Most ALTS instructions cause a switch to the instruction contained in the switch octet if the result of the command execution is TRUE. If the result is FALSE the next sequential instruction is executed.
The exceptions to this rule are the F(Forward) and B(Bye) instructions. The F instruction always switches to the instruction number contained in the switch octet. The switch octet has no meaning in the B instruction.
The following table summarises the meaning of TRUE and FALSE in the ALTS environment:
______________________________________Instruction Meaning of TRUE Meaning of FALSE______________________________________6 (Allow) auto backup allowed auto backup not allowed for this channel for this channel7 (Available) auto backup is avail auto backup is not avail8 (Cause) instrn object is the instrn object is NOT the cause for analysis cause for analysis9 (Fail) primary channel in use backup channel in use when failure occurred when failure occurredA (Achieve) test executed test did not execute successfully successfullyB (Bye) not applicable not applicableC (Channel) channel type matches channel type does not match instruction object instruction objectD (Done) test executed test not executedE (Entreat) test requested test not requestedF (Forward) not applicable not applicable______________________________________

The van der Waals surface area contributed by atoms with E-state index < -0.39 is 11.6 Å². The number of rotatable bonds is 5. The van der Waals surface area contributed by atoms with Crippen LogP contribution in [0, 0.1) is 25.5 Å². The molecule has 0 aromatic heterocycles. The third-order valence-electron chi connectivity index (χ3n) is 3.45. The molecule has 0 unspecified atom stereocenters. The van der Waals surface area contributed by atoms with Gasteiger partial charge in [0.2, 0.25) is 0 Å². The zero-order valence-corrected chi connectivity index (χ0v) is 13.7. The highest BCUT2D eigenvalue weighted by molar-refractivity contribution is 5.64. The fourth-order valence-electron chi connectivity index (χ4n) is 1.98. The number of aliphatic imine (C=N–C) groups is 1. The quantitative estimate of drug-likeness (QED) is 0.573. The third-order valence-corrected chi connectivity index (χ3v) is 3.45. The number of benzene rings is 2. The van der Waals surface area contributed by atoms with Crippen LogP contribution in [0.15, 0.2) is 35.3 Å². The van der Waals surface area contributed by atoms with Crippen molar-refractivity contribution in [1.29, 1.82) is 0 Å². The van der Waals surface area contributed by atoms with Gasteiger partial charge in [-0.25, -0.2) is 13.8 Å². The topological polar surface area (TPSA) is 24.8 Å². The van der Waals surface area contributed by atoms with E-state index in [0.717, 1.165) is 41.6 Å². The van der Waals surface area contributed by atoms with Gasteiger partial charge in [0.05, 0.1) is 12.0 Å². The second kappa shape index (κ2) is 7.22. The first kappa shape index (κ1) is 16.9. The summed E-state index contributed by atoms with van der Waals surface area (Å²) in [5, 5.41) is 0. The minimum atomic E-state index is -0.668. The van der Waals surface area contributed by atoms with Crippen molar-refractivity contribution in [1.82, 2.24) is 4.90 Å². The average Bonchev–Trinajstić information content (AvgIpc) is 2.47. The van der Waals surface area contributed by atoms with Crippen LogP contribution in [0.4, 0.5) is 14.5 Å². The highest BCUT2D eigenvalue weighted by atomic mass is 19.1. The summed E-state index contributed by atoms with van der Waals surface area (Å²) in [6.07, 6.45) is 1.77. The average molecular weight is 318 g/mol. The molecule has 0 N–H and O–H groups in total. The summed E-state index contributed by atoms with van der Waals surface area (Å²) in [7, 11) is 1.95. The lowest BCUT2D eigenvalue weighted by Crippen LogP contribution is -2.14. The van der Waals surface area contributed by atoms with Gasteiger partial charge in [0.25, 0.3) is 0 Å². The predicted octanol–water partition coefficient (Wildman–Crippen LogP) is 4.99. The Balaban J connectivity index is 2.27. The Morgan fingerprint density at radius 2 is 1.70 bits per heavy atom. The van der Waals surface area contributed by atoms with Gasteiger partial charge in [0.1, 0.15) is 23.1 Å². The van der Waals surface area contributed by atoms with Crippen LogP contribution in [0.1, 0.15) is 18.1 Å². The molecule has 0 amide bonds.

This scripting language allows great flexibility in the scripts that may be downloaded to a NAC and which will control testing and reconfiguration within the NAC without direct intervention of the NMS. There follows a typical, exemplary script: